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Aircraft Fire Extinguishing Systems
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|Category:||Fire Smoke and Fumes|
Onboard systems designed to extinguish fires which occur either in the air or on the ground.
For information on detecting and fighting fires in the cabin, see the separate article: "Cabin Fire"
Four types of fire extinguishing installations are found on commercial transport aircraft.
- Portable Extinguishers installed at specified locations in both the main cabin and the flight deck
- Hold fire extinguishing systems (with automatic detection)
- Engine fire bottle extinguishing systems (with automatic detection)
- Toilet waste bin bottle extinguishing systems
Fires on board aircraft which occur within the aircraft cabin or flight deck - or are potentially directly accessible from them - arise in one of three ways:
- Fires that involve energized electrical equipment - in aircraft cabins typically IFE (In Flight Entertainment) systems in the passenger cabin, electrical equipment in the galley or avionics equipment in the flight deck or under floor avionics bay, or Personal Electronic Devices (PEDs) carried by passengers.
- Fires in ordinary combustibles such as cloth, paper, rubber, and many plastics - in aircraft cabins typically in furnishings
- Fires in flammable liquids, oils, greases, tars, oil-base paints, lacquers, and flammable gases - in aircraft cabins typically galley oven fires
Portable extinguishers present a special challenge since they must be capable of extinguishing a range of fire types - solid materials such as cabin fixtures and furnishings, flammable liquids and electrical fires.
Halon 1211 extinguishers have entirely replaced the previous combination of two different types of portable extinguisher - Carbon Dioxide and Water Glycol - on new-build aircraft and no other single extinguisher-type has yet been identified as a satisfactory alternative to it. Where the dual fit of extinguisher is encountered on older aircraft, it is essential that Water Glycol extinguishers are used on solid material fires and Carbon Dioxide extinguishers on liquid or electrical equipment fires.
The minimum dispatch requirement for aircraft portable fire extinguishers is determined by the capacity of the aircraft cabin and is specified in the Aircraft MEL.
Hold Fire Extinguishing Systems
Hold fire extinguishing systems are usually activated as a flight crew response to abnormal heat detection in an aircraft hold, and usually operate in a dual function. Part of the available fire suppression capability is deployed in an ‘instant’, or ‘knock-down’, discharge of extinguishing agent and the remainder is deployed more gradually over a longer period of up to an hour, to assist in preventing re-ignition or at least providing partial fire suppression, to provide more time to get an aircraft with a continuing hold fire warning back on the ground. Various alternatives to Halon 1301 have been examined including water misting, inert gas and dry powder, either alone or in combination. The FAA has developed minimum performance standards for these systems and it has been demonstrated that although water misting alone is unable to pass the exploding aerosol can fire test, a combination of water misting and inert gas (nitrogen) discharge may be more effective. However, for such a solution to be viable, a means of on-board nitrogen generation will be needed.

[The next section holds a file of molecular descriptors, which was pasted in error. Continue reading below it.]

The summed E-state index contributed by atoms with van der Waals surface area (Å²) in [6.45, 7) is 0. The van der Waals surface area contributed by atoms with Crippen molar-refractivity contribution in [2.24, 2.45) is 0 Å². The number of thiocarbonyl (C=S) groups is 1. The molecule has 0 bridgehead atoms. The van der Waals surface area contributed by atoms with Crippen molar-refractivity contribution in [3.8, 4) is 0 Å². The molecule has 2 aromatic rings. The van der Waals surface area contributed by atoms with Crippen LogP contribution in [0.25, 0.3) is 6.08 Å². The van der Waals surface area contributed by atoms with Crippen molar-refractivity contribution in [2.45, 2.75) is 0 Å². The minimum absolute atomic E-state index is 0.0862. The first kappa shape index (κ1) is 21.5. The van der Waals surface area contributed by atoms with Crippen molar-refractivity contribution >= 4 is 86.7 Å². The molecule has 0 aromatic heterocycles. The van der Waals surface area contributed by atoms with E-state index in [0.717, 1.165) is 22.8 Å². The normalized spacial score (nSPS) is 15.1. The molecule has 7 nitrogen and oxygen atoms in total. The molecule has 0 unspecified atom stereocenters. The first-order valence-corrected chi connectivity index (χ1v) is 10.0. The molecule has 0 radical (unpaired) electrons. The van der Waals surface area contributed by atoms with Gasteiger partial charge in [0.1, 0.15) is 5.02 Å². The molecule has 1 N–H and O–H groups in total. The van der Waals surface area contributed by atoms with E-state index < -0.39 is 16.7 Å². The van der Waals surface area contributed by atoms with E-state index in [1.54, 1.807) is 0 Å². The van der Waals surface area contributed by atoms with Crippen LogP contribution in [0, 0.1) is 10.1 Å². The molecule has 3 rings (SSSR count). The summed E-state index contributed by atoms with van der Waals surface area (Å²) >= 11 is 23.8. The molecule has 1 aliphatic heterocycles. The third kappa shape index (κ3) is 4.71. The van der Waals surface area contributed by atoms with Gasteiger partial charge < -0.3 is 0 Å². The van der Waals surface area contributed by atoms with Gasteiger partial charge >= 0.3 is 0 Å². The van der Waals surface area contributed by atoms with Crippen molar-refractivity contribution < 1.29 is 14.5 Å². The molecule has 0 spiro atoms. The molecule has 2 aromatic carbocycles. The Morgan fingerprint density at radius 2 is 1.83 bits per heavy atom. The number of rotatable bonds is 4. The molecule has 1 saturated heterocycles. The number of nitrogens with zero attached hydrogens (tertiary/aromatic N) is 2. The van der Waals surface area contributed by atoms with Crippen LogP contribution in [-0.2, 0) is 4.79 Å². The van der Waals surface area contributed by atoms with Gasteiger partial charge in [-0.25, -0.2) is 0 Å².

Engine Fire Bottles
Fire Bottles in engine compartments are usually electrically operated after manual selection by the flight crew based upon automatic fire detection. In the airborne case, APU fire bottles are similarly activated but it is usual for automatic APU fire detection during ground operation to trigger automatic shutdown and fire extinguisher activation. Until recently, the most common extinguishing agent was Halon 1301 for all Engines/APUs fitted to civil transport aircraft. However, Halon 1301 is not longer manufactured and has been banned (for new systems) since 1994; often they are now replaced by HFCs (Hydrofluorocompounds).
Toilet Waste Bins
Toilet waste bin fire extinguishers are activated automatically if heat detectors in the vicinity are activated. Toilet Smoke detector activation does not trigger waste bin fire extinguishers. Alternative extinguishing agents to Halon 1301 have been approved for use in fixed toilet waste bin systems and have also been, uniquely in terms of the search for Halon alternatives, shown to be more effective than Halon 1301 units whilst being the same size. Since only a documentation change is required to fit these alternative extinguishers, they have been used for retrofit as well as in new-build aircraft.
Personal Electronic Devices
Equipment has been introduced designed to deal specifically with lithium battery fires in PEDs; these are discussed in some detail in the RAeS document "Smoke, fire and fumes in transport aircraft, past history, current risks and recommended mitigations - Part 1:References". See also the separate articles:"Aircraft Fire Risk from Battery-powered Items Carried on Aircraft" and 'Personal Electronic Device Fire - Cabin Crew Checklist".
RAeS and Air Pilots The Royal Aeronautical Society and Honorable Company of Air Pilots jointly revised and re-issued valuable reference documents on this topic, which should be used as first references for flight crew on this topic:
- Smoke, fire and fumes in transport aircraft, past history, current risks and recommended mitigations - Part 1:References, Second Ed., 2013, Royal Aeronautical Society.
- Smoke, fire and fumes in transport aircraft, past history, current risks and recommended mitigations - Part 2:Training, First Ed., 2013, Royal Aeronautical Society.
FAA Research Reports